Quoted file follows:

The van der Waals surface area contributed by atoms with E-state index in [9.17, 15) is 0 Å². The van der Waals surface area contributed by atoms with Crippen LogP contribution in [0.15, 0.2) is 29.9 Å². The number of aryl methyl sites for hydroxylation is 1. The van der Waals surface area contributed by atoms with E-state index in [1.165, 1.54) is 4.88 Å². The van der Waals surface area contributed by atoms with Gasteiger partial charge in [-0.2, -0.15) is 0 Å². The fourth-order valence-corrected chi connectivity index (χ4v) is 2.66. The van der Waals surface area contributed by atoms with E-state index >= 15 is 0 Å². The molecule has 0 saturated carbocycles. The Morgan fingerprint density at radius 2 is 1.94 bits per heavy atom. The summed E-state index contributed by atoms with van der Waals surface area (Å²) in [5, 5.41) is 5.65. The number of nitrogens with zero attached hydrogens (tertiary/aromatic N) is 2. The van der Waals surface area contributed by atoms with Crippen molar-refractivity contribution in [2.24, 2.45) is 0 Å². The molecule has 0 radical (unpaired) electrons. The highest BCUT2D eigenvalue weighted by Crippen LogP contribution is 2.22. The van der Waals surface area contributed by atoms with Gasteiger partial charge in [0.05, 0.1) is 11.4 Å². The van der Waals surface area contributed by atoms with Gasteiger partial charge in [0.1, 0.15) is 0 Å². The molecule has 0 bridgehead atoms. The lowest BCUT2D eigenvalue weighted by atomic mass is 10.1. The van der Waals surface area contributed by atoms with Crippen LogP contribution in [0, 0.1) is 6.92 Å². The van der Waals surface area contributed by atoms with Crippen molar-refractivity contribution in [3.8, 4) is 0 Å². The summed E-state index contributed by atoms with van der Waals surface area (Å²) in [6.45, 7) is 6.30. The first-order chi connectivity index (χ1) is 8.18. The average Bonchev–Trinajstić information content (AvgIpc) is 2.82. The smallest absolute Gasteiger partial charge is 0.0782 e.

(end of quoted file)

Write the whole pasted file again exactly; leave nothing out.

The van der Waals surface area contributed by atoms with E-state index in [9.17, 15) is 0 Å². The van der Waals surface area contributed by atoms with Crippen LogP contribution in [0.15, 0.2) is 29.9 Å². The number of aryl methyl sites for hydroxylation is 1. The van der Waals surface area contributed by atoms with E-state index in [1.165, 1.54) is 4.88 Å². The van der Waals surface area contributed by atoms with Gasteiger partial charge in [-0.2, -0.15) is 0 Å². The fourth-order valence-corrected chi connectivity index (χ4v) is 2.66. The van der Waals surface area contributed by atoms with E-state index >= 15 is 0 Å². The molecule has 0 saturated carbocycles. The Morgan fingerprint density at radius 2 is 1.94 bits per heavy atom. The summed E-state index contributed by atoms with van der Waals surface area (Å²) in [5, 5.41) is 5.65. The number of nitrogens with zero attached hydrogens (tertiary/aromatic N) is 2. The van der Waals surface area contributed by atoms with Crippen molar-refractivity contribution in [2.24, 2.45) is 0 Å². The molecule has 0 radical (unpaired) electrons. The highest BCUT2D eigenvalue weighted by Crippen LogP contribution is 2.22. The van der Waals surface area contributed by atoms with Gasteiger partial charge in [0.05, 0.1) is 11.4 Å². The van der Waals surface area contributed by atoms with Gasteiger partial charge in [0.1, 0.15) is 0 Å². The molecule has 0 bridgehead atoms. The lowest BCUT2D eigenvalue weighted by atomic mass is 10.1. The van der Waals surface area contributed by atoms with Crippen LogP contribution in [0, 0.1) is 6.92 Å². The van der Waals surface area contributed by atoms with Crippen molar-refractivity contribution in [3.8, 4) is 0 Å². The summed E-state index contributed by atoms with van der Waals surface area (Å²) in [6.45, 7) is 6.30. The first-order chi connectivity index (χ1) is 8.18. The average Bonchev–Trinajstić information content (AvgIpc) is 2.82. The smallest absolute Gasteiger partial charge is 0.0782 e.